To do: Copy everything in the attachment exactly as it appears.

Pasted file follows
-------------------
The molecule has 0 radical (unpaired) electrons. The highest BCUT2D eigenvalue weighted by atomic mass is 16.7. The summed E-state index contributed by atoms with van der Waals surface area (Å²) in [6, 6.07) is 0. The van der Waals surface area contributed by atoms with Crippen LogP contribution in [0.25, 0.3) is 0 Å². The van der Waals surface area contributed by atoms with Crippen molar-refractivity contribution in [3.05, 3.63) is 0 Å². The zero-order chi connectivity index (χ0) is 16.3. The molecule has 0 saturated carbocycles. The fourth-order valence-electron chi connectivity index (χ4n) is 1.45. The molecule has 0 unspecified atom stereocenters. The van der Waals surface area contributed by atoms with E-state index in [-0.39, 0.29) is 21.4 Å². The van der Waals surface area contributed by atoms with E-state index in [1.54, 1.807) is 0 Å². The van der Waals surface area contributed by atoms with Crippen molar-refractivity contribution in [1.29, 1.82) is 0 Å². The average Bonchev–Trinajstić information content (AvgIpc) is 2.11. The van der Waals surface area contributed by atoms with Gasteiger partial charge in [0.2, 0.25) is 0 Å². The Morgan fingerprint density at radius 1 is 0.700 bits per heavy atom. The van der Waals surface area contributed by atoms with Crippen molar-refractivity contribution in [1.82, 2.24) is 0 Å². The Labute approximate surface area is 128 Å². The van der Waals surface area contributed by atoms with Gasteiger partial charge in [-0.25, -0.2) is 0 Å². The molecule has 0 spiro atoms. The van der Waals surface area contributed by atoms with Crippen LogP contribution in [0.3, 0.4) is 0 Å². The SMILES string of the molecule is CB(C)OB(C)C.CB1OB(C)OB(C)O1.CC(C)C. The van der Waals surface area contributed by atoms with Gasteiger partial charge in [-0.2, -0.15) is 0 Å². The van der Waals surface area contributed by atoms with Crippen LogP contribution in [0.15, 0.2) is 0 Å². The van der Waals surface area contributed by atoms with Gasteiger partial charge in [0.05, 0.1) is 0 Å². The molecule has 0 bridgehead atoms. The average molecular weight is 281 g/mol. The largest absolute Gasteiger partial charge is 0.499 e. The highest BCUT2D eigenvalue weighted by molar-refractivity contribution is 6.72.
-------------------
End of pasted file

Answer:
The molecule has 0 radical (unpaired) electrons. The highest BCUT2D eigenvalue weighted by atomic mass is 16.7. The summed E-state index contributed by atoms with van der Waals surface area (Å²) in [6, 6.07) is 0. The van der Waals surface area contributed by atoms with Crippen LogP contribution in [0.25, 0.3) is 0 Å². The van der Waals surface area contributed by atoms with Crippen molar-refractivity contribution in [3.05, 3.63) is 0 Å². The zero-order chi connectivity index (χ0) is 16.3. The molecule has 0 saturated carbocycles. The fourth-order valence-electron chi connectivity index (χ4n) is 1.45. The molecule has 0 unspecified atom stereocenters. The van der Waals surface area contributed by atoms with E-state index in [-0.39, 0.29) is 21.4 Å². The van der Waals surface area contributed by atoms with E-state index in [1.54, 1.807) is 0 Å². The van der Waals surface area contributed by atoms with Crippen molar-refractivity contribution in [1.29, 1.82) is 0 Å². The average Bonchev–Trinajstić information content (AvgIpc) is 2.11. The van der Waals surface area contributed by atoms with Gasteiger partial charge in [0.2, 0.25) is 0 Å². The Morgan fingerprint density at radius 1 is 0.700 bits per heavy atom. The van der Waals surface area contributed by atoms with Crippen molar-refractivity contribution in [1.82, 2.24) is 0 Å². The Labute approximate surface area is 128 Å². The van der Waals surface area contributed by atoms with Gasteiger partial charge in [-0.25, -0.2) is 0 Å². The molecule has 0 spiro atoms. The van der Waals surface area contributed by atoms with Crippen LogP contribution in [0.3, 0.4) is 0 Å². The SMILES string of the molecule is CB(C)OB(C)C.CB1OB(C)OB(C)O1.CC(C)C. The van der Waals surface area contributed by atoms with Gasteiger partial charge in [-0.2, -0.15) is 0 Å². The van der Waals surface area contributed by atoms with Crippen LogP contribution in [0.15, 0.2) is 0 Å². The van der Waals surface area contributed by atoms with Gasteiger partial charge in [0.05, 0.1) is 0 Å². The molecule has 0 bridgehead atoms. The average molecular weight is 281 g/mol. The largest absolute Gasteiger partial charge is 0.499 e. The highest BCUT2D eigenvalue weighted by molar-refractivity contribution is 6.72.